THE PAKISTAN DEVELOPMENT REVIEW
The Location of Industry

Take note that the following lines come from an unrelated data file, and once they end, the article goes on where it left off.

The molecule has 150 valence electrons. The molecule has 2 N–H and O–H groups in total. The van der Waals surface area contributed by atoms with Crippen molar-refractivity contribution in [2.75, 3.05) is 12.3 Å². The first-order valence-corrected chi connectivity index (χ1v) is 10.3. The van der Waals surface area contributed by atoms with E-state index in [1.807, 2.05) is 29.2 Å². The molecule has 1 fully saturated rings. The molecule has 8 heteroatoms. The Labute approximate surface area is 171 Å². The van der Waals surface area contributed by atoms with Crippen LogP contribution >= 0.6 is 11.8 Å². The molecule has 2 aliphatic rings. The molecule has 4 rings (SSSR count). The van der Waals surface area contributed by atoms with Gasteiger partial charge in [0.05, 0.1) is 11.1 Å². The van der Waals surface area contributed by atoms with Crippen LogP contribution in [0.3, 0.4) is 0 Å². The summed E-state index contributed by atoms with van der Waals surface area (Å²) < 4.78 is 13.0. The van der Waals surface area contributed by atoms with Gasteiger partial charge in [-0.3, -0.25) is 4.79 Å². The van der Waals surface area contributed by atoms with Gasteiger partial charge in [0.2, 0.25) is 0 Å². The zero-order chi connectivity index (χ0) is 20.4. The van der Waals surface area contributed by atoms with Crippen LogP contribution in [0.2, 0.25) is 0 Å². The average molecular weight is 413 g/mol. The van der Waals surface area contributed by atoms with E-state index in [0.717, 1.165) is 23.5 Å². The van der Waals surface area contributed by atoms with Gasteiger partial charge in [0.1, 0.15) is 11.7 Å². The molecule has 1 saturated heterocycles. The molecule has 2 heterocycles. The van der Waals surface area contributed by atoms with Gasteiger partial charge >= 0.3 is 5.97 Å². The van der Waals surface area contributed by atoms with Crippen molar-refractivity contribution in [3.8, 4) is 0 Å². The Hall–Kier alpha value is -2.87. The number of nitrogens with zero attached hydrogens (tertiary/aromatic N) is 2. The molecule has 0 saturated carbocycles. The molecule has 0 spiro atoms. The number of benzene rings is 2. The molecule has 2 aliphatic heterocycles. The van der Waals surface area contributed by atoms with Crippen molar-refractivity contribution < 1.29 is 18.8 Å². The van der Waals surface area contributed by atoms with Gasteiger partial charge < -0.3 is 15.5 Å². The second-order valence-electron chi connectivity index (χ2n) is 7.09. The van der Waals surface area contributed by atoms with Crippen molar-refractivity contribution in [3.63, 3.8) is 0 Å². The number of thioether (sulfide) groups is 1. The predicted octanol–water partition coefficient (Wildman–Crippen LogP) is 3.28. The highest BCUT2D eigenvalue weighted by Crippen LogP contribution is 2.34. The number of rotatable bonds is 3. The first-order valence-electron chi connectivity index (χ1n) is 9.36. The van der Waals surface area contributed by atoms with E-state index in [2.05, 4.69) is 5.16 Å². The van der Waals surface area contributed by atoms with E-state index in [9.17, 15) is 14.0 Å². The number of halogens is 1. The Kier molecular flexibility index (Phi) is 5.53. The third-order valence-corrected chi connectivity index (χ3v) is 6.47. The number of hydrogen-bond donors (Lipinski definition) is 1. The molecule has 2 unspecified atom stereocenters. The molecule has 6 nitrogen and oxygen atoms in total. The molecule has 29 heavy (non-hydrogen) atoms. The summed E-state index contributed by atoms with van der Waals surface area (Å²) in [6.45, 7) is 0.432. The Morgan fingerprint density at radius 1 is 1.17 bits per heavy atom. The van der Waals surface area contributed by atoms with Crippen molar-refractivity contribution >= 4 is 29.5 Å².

Location theory must be one of economic theory’s least applied branches. The theoretical literature on industrial location is extensive, the empirical evidence sparse. There are many reasons for the gap between theory and evidence. It has proved difficult to measure the impact of location on costs and returns since data are not available on enterprises with similar production functions, but different locations. The responses of industrialists to questions about location decisions give unreliable results since sample surveys of industrialists are inevitably biased by the exclusion of those who considered but rejected a particular location or who failed because they made the wrong locational decisions. Surveys also suffer from rationalizations and ex-post explanations. Even if a location decision was based on a rumor or accident, an industrialist may well develop a more logical explanation afterwards. Surveys also obtain a picture of the average reason for investment over time and it is difficult to determine the predominant reason at any particular time. Without a time profile of the reasons for decisions, one cannot link them to causal factors which undoubtedly changed over time. Dynamic and accidental factors are especially important in location decisions and are difficult to analyze. For instance, the first factory in an industry may be located because an empty building exists. Later investors in the new industry may locate near the pioneer just because they draw assurance from his success. Both the initial accident and the later nonrational elements are unlikely to be uncovered by a survey or other techniques.